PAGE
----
Since Jan. 1 the city of Portland has required a “home energy score” to be part of the documentation that a homeowner must include when selling a single-family home.
Corvallis does not have such a requirement, but a sustainability-savvy resident and her Realtor are trying to jump-start the concept here.
Marge Stevens, who is in the process of selling her home on Northwest Highland Drive, arranged to have a home energy score produced for her house and she made the results — as well as copies of her gas and electric bills — available to potential buyers.
She scored a nine out of 10 on the energy audit, performed by Zach Erdmann of Premium Efficiency of Eugene. Stevens lost points for some air and ceiling weatherization and insulation issues, but she and Realtor Debi Friedlander think that having the energy rating was a definite selling point for the home.
They have a potential buyer lined up and hope to close by the end of the month.
The binder that shows the floor plan and vital stats of the house also include Stevens’ power bills. She has paid a total of $206 for natural gas in the past 14 months and her electricity bill essentially consists of the $10 monthly hookup fee.
Stevens, a longtime activist with the Corvallis Sustainability Coalition and a member of the city’s Climate Action Advisory Board, said she wants to encourage others to make their homes for energy-efficient.
“I’m hoping to be a test case in a way,” Stevens said. “I’m interested in this and it’s important to me.”
Friedlander, of Windermere Real Estate, said having the “solid evidence” of the energy score helped establish the appeal of the house. She also said she hopes that some day the energy score can be integrated into the information that agents share on properties, thus giving buyers the option to comparison shop on energy efficiency.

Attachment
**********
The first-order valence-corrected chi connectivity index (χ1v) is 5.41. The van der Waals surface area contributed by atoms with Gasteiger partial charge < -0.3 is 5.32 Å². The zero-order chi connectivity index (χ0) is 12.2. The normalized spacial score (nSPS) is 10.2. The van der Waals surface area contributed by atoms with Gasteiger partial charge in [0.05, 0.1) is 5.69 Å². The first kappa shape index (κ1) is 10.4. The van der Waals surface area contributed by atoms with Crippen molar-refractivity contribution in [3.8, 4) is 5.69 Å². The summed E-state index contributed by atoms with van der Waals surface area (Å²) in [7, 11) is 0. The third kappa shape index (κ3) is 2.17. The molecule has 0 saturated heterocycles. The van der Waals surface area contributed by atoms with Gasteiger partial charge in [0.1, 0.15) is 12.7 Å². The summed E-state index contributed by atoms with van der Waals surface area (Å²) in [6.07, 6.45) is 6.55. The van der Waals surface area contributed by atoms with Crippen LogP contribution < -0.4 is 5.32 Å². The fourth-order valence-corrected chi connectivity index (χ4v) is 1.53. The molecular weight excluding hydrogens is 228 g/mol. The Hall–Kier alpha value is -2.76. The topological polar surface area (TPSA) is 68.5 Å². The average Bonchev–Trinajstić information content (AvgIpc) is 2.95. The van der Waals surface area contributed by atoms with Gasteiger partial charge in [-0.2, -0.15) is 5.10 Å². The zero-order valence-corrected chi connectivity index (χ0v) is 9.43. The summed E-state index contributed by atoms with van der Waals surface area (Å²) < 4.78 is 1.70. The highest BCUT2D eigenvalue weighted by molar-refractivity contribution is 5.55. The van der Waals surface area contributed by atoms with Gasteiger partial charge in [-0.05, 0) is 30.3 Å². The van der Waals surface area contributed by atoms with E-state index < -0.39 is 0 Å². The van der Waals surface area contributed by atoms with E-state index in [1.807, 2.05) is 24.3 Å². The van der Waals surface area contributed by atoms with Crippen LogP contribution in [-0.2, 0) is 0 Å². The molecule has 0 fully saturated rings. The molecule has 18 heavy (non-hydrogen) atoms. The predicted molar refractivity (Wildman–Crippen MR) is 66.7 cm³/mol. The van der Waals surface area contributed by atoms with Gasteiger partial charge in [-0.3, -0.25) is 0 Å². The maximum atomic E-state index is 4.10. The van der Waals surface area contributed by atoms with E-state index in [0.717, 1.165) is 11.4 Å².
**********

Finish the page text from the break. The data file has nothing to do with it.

Stevens has owned the 1,300-square-foot home for 22 years. In that period she has made the following energy-efficient upgrades:
• Added a water heater with a heat pump.
• Replaced the furnace.
• Put solar panels on the roof.
• Added insulation to the walls and ceiling.
• Removed the lawn and put in an “edible yard.”
• Installed a rainwater collection system that provides all of her irrigation needs via a pair of 1,500-gallon tanks.
• Replaced the windows with thermal pane Fiberglas.
Stevens has a washing machine but no dryer. She points out the back door of her utility room to a clothes line which she refers to as her “solar dryer.” Her kitchen does not include a dishwasher or garbage disposal.
She is moving to an 800-square-foot house that she will share.
“I wanted to lower my carbon footprint,” she said. “Square footage makes a difference and one person in a 1,300-square-foot house doesn’t make sense.”
Will Stevens’ approach catch on in Corvallis?
“I think that demand will lead the way,” Friedlander said.
“Will people do it voluntarily?” Stevens said. “I think it would happen faster if there is an ordinance.”
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